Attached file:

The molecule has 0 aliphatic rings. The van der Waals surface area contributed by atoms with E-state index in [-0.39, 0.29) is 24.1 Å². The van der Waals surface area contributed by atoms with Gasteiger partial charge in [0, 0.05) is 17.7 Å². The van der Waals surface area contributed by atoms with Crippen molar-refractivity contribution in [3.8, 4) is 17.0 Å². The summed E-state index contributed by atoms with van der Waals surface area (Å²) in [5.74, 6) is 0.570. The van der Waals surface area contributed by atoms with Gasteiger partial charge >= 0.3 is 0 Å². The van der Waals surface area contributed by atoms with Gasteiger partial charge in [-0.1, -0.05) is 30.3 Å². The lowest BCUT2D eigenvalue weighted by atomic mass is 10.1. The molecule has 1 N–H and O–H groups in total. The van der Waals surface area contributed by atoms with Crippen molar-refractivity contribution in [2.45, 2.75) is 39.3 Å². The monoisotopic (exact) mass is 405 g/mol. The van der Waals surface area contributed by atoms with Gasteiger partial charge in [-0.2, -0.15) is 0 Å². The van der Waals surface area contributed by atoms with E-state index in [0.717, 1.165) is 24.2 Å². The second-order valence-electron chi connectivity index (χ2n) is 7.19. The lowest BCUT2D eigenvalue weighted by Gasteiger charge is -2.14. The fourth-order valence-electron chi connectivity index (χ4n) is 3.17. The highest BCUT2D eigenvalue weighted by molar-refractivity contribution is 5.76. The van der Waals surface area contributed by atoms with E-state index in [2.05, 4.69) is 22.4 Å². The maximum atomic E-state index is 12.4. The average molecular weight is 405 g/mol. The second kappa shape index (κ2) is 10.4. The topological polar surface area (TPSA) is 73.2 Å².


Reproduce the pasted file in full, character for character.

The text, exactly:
The molecule has 0 aliphatic rings. The van der Waals surface area contributed by atoms with E-state index in [-0.39, 0.29) is 24.1 Å². The van der Waals surface area contributed by atoms with Gasteiger partial charge in [0, 0.05) is 17.7 Å². The van der Waals surface area contributed by atoms with Crippen molar-refractivity contribution in [3.8, 4) is 17.0 Å². The summed E-state index contributed by atoms with van der Waals surface area (Å²) in [5.74, 6) is 0.570. The van der Waals surface area contributed by atoms with Gasteiger partial charge >= 0.3 is 0 Å². The van der Waals surface area contributed by atoms with Gasteiger partial charge in [-0.1, -0.05) is 30.3 Å². The lowest BCUT2D eigenvalue weighted by atomic mass is 10.1. The molecule has 1 N–H and O–H groups in total. The van der Waals surface area contributed by atoms with Crippen molar-refractivity contribution in [2.45, 2.75) is 39.3 Å². The monoisotopic (exact) mass is 405 g/mol. The van der Waals surface area contributed by atoms with Gasteiger partial charge in [-0.2, -0.15) is 0 Å². The van der Waals surface area contributed by atoms with E-state index in [0.717, 1.165) is 24.2 Å². The second-order valence-electron chi connectivity index (χ2n) is 7.19. The lowest BCUT2D eigenvalue weighted by Gasteiger charge is -2.14. The fourth-order valence-electron chi connectivity index (χ4n) is 3.17. The highest BCUT2D eigenvalue weighted by molar-refractivity contribution is 5.76. The van der Waals surface area contributed by atoms with E-state index in [2.05, 4.69) is 22.4 Å². The maximum atomic E-state index is 12.4. The average molecular weight is 405 g/mol. The second kappa shape index (κ2) is 10.4. The topological polar surface area (TPSA) is 73.2 Å².